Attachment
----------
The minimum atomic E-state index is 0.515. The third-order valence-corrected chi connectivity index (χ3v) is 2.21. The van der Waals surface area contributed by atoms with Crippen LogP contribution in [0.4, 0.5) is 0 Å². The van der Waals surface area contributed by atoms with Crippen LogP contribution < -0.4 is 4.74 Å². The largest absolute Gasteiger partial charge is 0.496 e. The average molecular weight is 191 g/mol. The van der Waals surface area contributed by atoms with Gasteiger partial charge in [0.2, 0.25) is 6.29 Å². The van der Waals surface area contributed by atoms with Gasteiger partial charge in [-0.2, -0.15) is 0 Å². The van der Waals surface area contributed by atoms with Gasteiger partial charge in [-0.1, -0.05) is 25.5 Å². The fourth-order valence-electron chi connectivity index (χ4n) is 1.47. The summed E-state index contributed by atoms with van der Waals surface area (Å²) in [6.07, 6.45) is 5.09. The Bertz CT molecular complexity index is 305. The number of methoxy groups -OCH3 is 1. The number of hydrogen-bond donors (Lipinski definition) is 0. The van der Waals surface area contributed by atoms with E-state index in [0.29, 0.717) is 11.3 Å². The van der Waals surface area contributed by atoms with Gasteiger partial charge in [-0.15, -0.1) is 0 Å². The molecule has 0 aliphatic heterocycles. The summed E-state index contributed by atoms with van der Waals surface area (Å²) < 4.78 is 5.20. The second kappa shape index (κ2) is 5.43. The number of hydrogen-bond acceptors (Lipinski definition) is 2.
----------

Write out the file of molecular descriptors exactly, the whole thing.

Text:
The minimum atomic E-state index is 0.515. The third-order valence-corrected chi connectivity index (χ3v) is 2.21. The van der Waals surface area contributed by atoms with Crippen LogP contribution in [0.4, 0.5) is 0 Å². The van der Waals surface area contributed by atoms with Crippen LogP contribution < -0.4 is 4.74 Å². The largest absolute Gasteiger partial charge is 0.496 e. The average molecular weight is 191 g/mol. The van der Waals surface area contributed by atoms with Gasteiger partial charge in [0.2, 0.25) is 6.29 Å². The van der Waals surface area contributed by atoms with Gasteiger partial charge in [-0.2, -0.15) is 0 Å². The van der Waals surface area contributed by atoms with Gasteiger partial charge in [-0.1, -0.05) is 25.5 Å². The fourth-order valence-electron chi connectivity index (χ4n) is 1.47. The summed E-state index contributed by atoms with van der Waals surface area (Å²) in [6.07, 6.45) is 5.09. The Bertz CT molecular complexity index is 305. The number of methoxy groups -OCH3 is 1. The number of hydrogen-bond donors (Lipinski definition) is 0. The van der Waals surface area contributed by atoms with E-state index in [0.29, 0.717) is 11.3 Å². The van der Waals surface area contributed by atoms with Gasteiger partial charge in [-0.15, -0.1) is 0 Å². The molecule has 0 aliphatic heterocycles. The summed E-state index contributed by atoms with van der Waals surface area (Å²) < 4.78 is 5.20. The second kappa shape index (κ2) is 5.43. The number of hydrogen-bond acceptors (Lipinski definition) is 2.